## Chem – Protons and Electrons

How do I find the protons and electrons of an element?

Different individual elements can have different amounts of the protons and electrons. Since having different amounts of each of these can determine how different elements can interact with others, scientists have organized them into a sheet called the periodic table. The periodic table is organized first by the number of PROTONS an individual atom of each element has. For the purposes of this section the number of protons will equal the number of electrons.

Each box on the periodic table contains the particular information for an element. At the top of each box is the atomic number. The atomic number is the amount of protons in one atom of that element. If it is a pure element, meaning it has no charge and is not connected to any other elements, then the atomic number also gives you the amount of electrons. In the middle of the periodic notation box is the elemental symbol.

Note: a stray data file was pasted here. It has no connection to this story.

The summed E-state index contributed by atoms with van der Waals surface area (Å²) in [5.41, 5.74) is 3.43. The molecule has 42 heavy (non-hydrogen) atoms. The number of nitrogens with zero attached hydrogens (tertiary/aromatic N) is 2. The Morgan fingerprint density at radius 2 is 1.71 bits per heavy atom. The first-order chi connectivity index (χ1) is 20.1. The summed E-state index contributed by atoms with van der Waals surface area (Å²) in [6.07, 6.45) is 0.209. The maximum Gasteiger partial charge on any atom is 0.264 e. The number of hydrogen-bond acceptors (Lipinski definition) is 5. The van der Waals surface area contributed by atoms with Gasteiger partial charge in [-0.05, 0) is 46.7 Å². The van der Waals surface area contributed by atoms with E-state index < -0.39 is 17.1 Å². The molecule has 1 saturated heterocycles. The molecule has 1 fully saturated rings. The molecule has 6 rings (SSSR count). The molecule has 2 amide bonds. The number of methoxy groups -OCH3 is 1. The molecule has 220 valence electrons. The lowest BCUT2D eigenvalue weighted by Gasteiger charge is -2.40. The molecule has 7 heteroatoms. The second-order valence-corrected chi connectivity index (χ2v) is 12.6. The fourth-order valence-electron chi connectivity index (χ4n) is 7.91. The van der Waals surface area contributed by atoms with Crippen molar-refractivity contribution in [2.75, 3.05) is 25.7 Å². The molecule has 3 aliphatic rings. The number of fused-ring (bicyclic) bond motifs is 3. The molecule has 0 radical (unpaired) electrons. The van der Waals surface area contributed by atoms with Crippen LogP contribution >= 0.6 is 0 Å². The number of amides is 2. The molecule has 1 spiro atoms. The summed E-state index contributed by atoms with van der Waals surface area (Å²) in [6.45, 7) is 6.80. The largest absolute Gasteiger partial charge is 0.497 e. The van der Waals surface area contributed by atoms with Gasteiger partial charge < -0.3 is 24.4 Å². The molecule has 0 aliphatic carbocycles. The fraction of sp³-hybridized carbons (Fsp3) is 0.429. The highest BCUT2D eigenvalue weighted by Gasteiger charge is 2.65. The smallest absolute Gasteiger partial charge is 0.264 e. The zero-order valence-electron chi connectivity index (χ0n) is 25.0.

To find different elements on the periodic table it is best to recognize them by the atomic number. As we go across a row (from left to right) the atomic number increases. Once we get to the end of the row on the right, we have to start back at the beginning of the next row on the left. So, the end of the first row is Helium (He). The start of the second row is Lithium (Li). The end of the second row is Neon (Ne) and the beginning of the third row is Sodium (Na). This pattern of increasing atomic number continues all the way through the periodic table. Take a minute to make sure you understand this pattern by trying to look at it on the periodic table.

Examples: How many protons and electrons do these pure elements have according to the periodic table? VIDEO Determining Protons and Electrons from the periodic table Examples 1.

 Neon 10 protons and 10 electrons Lithium 3 protons and 3 electrons Silicon 14 protons and 14 electrons

PRACTICE PROBLEMS: How many protons and electrons do these pure elements have according to the periodic table?

 Chlorine 17 protons and 17 electrons Potassium 19 protons and 19 electrons Boron 5 protons and 5 electrons Gold 79 protons and 79 electrons Iodine 53 protons and 53 electrons Mercury 80 protons and 80 electrons